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the first two years


An average, or standard, measurement, calculated from the measurements of many individuals within a specific group or population


A point on a ranking scale of 0 to 100. Example: a child who is at the 50th percentile for height means that half of all children his age are taller and half are shorter.

shaken baby syndrome

A life-threatening condition that occurs when an infant is forcefully shaken back and forth, rupturing blood vessels in the brain and breaking neural connections


The mental processing of sensory information, when the brain interprets a sensation.

gross motor skills

Physical abilities involving large body movements, such as walking and jumping.

fine motor skills

Physical abilities involving small body movements, especially of the hands and fingers, such as drawing and picking up a coin.


A responsive movement that seems automatic because it almost always occurs in reaction to a particular stimulus.


A situation in which a seemingly healthy infant, at least 2 months of age, suddenly stops breathing and dies unexpectedly while asleep.

primary circular reactions

The first of three types of feedback loops in sensorimotor intelligence, this one involving the infant's own body. Includes reflexes and early adaptations.

secondary circular reactions

The second of three types of feedback loops in sensorimotor intelligence, this one involving people and objects.

tertiary circular reactions

The third of three types of feedback loops in sensorimotor intelligence, this one involving active exploration and experimentation.

object permanence

The realization that objects (including people) still exist when they cannot be seen, touched, or heard.

information-processing theory

A perspective that compares human thinking processes, by analysis, to computer analysis of data, including sensory input, connections, stored memories, and output,


The extended repetition of certain syllables, such as ba-ba-ba, that begins between 6 and 9 months of age.

social smile

A smile evoked by a human face, normally evident in infants about 6 weeks after birth.

stranger wariness

An infant's expression of concern-a quiet stare, clinging to a familiar person, or sadness-when a stranger appears.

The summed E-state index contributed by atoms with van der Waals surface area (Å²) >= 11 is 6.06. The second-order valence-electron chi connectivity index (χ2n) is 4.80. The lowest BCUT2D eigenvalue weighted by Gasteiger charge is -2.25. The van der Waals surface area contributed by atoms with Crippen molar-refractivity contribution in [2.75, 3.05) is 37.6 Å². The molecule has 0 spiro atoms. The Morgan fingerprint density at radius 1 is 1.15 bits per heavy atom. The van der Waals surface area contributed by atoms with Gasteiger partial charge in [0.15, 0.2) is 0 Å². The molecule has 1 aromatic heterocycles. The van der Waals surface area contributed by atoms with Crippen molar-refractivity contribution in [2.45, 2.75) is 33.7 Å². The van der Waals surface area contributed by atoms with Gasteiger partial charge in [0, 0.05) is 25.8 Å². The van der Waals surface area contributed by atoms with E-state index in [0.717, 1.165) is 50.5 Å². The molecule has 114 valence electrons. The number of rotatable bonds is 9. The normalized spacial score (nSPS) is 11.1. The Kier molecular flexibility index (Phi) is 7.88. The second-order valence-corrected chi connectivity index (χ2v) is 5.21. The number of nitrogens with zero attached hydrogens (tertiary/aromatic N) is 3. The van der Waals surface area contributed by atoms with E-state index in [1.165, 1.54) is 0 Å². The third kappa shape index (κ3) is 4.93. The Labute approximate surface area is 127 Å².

separation anxiety

An infant's distress when a familiar caregiver leaves; most obvious between 9 and 14 months.


A person's realization that he or she is a distinct individual, with body, mind, and actions that are separate from those of other people.

social learning

Learning by observing others.


Inborn differences between one person and another in emotion, activity, and self-control.


According to Ainsworth, "an affectional tie" that an infant forms with the caregiver- a tie that binds them together in space and endures over time.


The intersections where the axons of one neuron meet the dendrites of another neuron.


A viral infection that can cause blindness, deafness, and brain damage in a fetus if contracted by a pregnant woman.

sensorimotor stage

In Piaget's theory, the stage (birth to 2 yrs) during which infants know the world mostly in terms of their sensory impressions and motor activities.

depth perception

Our ability to perceive the distance of objects from us.

trust vs. mistrust

According to Erikson, first stage of personality development in which the infant's basic sense of trust or mistrust develops as a result of consistent or inconsistent care.

social referencing

An infant's use of another person's emotional cues to interpret unfamiliar events.

15-17 hours per day

The amount of time a newborn typically spends sleeping.


Anything that stimulates our five senses.


A nerve cell; the basic building block of the nervous system.

prefrontal cortex

Located in the anterior frontal lobe of the brain. Assists in planning, self-control and self regulation. Very immature in the newborn.


Already acute at birth, with infants turning their heads toward sounds, particularly a human voice.


The least mature sense at birth; infants see only objects between 4 and 30 inches away.


Present at birth; rapidly adapts to the social world.

Babinski reflex

When infants' feet are stroked, their toes fan upward.

Moro reflex

Infants fling their arms outward and then bring them together when startled.

Benefits of breastfeeding

Helps prevent illness--particularly allergies, ear infections, stomach upsets & asthma--provides antibodies against disease, provides a balance of nutrients that adjusts to the age of the baby


A sign that infants are thinking as they learn from experience. Includes assimilation (in which new experiences are reinterpreted to fit into old ideas) and accommodation (in which old ideas are restructured to include new experiences).

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